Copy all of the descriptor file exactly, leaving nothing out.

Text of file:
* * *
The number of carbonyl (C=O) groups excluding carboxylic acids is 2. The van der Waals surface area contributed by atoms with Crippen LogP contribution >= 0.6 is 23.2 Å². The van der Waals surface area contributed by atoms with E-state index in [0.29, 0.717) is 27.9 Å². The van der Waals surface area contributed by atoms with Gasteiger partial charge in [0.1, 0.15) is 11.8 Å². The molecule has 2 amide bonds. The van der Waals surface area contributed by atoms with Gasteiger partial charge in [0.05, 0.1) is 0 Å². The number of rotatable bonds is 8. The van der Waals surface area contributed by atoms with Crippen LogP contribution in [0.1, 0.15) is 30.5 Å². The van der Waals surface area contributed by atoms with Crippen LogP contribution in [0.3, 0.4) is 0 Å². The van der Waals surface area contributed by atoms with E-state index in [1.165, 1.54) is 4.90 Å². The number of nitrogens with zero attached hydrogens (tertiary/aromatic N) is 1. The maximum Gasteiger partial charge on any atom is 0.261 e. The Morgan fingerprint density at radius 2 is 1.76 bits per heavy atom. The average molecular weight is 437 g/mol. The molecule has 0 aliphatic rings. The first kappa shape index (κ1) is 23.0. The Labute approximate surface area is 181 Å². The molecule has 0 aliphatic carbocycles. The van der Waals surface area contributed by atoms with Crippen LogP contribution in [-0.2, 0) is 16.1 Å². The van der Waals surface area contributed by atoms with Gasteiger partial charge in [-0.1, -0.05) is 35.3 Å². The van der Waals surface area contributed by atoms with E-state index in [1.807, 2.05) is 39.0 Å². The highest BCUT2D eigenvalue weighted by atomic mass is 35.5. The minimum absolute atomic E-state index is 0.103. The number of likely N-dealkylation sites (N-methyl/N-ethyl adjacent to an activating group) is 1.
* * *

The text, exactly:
The number of carbonyl (C=O) groups excluding carboxylic acids is 2. The van der Waals surface area contributed by atoms with Crippen LogP contribution >= 0.6 is 23.2 Å². The van der Waals surface area contributed by atoms with E-state index in [0.29, 0.717) is 27.9 Å². The van der Waals surface area contributed by atoms with Gasteiger partial charge in [0.1, 0.15) is 11.8 Å². The molecule has 2 amide bonds. The van der Waals surface area contributed by atoms with Gasteiger partial charge in [0.05, 0.1) is 0 Å². The number of rotatable bonds is 8. The van der Waals surface area contributed by atoms with Crippen LogP contribution in [0.1, 0.15) is 30.5 Å². The van der Waals surface area contributed by atoms with Crippen LogP contribution in [0.3, 0.4) is 0 Å². The van der Waals surface area contributed by atoms with E-state index in [1.165, 1.54) is 4.90 Å². The number of nitrogens with zero attached hydrogens (tertiary/aromatic N) is 1. The maximum Gasteiger partial charge on any atom is 0.261 e. The Morgan fingerprint density at radius 2 is 1.76 bits per heavy atom. The average molecular weight is 437 g/mol. The molecule has 0 aliphatic rings. The first kappa shape index (κ1) is 23.0. The Labute approximate surface area is 181 Å². The molecule has 0 aliphatic carbocycles. The van der Waals surface area contributed by atoms with Crippen LogP contribution in [-0.2, 0) is 16.1 Å². The van der Waals surface area contributed by atoms with Gasteiger partial charge in [-0.1, -0.05) is 35.3 Å². The van der Waals surface area contributed by atoms with E-state index in [1.807, 2.05) is 39.0 Å². The highest BCUT2D eigenvalue weighted by atomic mass is 35.5. The minimum absolute atomic E-state index is 0.103. The number of likely N-dealkylation sites (N-methyl/N-ethyl adjacent to an activating group) is 1.